Alcoholics always seem to know exactly how much time has passed since their last drink. If the number is large they are proud and are congratulated and received medals. If the number is small they are struggling. If the number is zero they are ashamed. How sad that a number defines who they are.
Am I defined by numbers such as the number in my bank account, or number of days I have been on this earth, or number of hot fudge sundaes I have had, or my golf score? I don’t think so even though, they are all factors.
Am I defined by my race and gender? Certainly they are factors in who I am but I prefer to define myself by my values and accomplishments on the positive side. And by hurts that I have caused or bad decisions I have made on the negative side.
I would venture that Denzel Washington wants to be defined by his acting abilities, his generosity and other parts of his life that I have no knowledge of – vs that he is an African American actor and donor. When we are able to see people as who (not what) they are, that is real insight. When I forget that a friend is a different race; that is true friendship.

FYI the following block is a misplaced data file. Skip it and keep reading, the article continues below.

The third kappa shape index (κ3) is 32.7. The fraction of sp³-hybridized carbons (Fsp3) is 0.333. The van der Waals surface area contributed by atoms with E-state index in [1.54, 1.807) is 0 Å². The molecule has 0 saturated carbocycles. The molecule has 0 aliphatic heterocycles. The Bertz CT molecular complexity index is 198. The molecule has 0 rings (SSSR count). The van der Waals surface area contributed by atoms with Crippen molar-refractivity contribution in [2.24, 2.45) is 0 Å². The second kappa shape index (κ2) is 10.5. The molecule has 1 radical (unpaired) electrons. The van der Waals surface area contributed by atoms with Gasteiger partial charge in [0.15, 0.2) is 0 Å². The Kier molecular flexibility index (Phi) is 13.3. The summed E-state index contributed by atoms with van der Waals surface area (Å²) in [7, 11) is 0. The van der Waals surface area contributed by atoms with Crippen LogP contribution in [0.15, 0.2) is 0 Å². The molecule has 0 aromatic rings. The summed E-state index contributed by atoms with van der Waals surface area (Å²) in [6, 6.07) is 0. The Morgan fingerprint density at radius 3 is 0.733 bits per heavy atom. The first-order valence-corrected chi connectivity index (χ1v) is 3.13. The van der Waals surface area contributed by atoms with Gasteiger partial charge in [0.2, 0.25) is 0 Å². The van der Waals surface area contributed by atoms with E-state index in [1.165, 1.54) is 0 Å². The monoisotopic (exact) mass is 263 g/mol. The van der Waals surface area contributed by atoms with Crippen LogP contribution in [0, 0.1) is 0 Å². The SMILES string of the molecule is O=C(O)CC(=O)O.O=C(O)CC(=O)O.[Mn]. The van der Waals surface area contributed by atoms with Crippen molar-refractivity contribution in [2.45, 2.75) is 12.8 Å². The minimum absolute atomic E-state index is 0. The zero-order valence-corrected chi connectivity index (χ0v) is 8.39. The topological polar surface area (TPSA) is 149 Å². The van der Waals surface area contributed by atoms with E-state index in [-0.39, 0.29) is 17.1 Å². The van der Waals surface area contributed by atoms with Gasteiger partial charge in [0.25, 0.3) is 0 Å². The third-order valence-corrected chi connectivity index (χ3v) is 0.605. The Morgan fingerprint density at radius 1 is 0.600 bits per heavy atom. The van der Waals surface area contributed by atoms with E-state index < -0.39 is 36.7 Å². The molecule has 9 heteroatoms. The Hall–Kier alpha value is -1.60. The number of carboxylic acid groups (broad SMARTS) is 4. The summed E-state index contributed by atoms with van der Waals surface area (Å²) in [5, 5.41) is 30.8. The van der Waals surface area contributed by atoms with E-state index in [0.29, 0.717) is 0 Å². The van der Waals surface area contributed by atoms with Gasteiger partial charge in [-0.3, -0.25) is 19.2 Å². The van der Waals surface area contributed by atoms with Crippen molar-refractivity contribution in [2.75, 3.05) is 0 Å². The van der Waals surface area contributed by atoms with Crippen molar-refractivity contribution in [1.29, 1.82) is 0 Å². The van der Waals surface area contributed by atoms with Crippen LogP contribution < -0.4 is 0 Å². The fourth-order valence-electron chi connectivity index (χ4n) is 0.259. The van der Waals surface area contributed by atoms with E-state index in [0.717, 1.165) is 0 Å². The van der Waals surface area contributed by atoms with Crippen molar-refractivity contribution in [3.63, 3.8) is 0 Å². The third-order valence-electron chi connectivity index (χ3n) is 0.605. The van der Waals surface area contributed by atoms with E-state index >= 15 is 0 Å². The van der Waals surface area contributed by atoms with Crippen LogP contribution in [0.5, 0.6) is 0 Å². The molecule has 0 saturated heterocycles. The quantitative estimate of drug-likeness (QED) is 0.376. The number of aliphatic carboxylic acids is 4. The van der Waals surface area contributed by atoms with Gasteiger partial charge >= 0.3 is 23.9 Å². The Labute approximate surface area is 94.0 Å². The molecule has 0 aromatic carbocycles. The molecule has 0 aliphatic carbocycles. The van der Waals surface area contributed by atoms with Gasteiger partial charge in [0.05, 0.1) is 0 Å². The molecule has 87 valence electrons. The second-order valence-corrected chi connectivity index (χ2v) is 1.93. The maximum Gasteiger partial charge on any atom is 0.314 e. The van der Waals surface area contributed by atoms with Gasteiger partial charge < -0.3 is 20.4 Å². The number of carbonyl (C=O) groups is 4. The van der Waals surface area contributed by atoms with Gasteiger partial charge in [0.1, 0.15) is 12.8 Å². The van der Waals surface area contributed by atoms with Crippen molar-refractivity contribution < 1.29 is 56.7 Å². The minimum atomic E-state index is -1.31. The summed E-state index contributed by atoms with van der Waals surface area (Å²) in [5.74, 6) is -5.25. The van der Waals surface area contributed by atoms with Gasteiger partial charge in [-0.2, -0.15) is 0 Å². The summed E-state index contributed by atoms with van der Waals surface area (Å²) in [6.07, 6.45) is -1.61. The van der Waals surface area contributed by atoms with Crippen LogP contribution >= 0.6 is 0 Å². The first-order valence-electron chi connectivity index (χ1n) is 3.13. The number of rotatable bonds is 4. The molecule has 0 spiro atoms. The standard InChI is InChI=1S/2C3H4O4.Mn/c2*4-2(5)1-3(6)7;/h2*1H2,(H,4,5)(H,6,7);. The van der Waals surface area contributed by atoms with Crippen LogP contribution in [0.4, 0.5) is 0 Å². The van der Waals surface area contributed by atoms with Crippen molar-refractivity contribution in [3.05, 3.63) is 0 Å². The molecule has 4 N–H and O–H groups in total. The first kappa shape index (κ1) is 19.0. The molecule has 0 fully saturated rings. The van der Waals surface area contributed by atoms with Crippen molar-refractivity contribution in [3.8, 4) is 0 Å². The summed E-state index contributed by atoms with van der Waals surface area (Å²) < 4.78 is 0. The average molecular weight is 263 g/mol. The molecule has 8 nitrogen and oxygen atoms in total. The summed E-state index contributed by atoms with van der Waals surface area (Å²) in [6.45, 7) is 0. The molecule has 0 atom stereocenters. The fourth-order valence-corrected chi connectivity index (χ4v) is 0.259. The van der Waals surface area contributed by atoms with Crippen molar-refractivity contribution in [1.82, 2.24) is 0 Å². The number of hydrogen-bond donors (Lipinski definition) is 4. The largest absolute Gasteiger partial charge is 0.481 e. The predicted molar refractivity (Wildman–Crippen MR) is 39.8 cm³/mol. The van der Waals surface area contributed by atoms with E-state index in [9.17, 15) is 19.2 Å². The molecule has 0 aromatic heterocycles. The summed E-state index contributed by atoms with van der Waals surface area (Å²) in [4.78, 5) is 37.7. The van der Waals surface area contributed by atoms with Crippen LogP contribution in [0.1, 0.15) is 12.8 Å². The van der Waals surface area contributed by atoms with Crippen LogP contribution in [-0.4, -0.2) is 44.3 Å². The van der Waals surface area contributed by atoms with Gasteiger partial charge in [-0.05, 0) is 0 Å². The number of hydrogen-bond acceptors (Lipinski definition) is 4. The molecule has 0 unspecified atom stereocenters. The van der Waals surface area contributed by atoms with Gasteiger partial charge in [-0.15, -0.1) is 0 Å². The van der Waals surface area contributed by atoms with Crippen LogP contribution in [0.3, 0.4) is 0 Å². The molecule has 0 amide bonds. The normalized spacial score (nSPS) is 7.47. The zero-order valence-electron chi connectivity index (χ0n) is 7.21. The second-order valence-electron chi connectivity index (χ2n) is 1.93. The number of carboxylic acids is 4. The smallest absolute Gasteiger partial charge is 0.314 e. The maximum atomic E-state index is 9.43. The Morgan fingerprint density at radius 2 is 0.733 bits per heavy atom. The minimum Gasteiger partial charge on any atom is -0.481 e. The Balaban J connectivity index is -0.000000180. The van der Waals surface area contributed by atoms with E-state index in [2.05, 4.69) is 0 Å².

I have a good friend who is from Great Britain and has a definite accent. Last year we met some people new to both of us and one of them made a comment that she must be from somewhere east of here. I didn’t know what they were talking about until she reminded me of her accent. I no longer heard the accent, just as people who live near railroad tracks no longer hear the trains. I have lost track of when I had my last cigarette – I don’t even know how many years – I do remember WHY and HOW I stopped. I like that I don’t know the WHEN.
This is how I feel about alcoholics. Yes, the amount of time of sobriety is important – but to me, it is not WHO they are. They are defined by how they feel, what they do, and how they treat others. When those in recovery lose sight of how long it has been since the last drink, THEN they are truly in recovery. It no longer defines who they are and they have moved past that phase of their lives.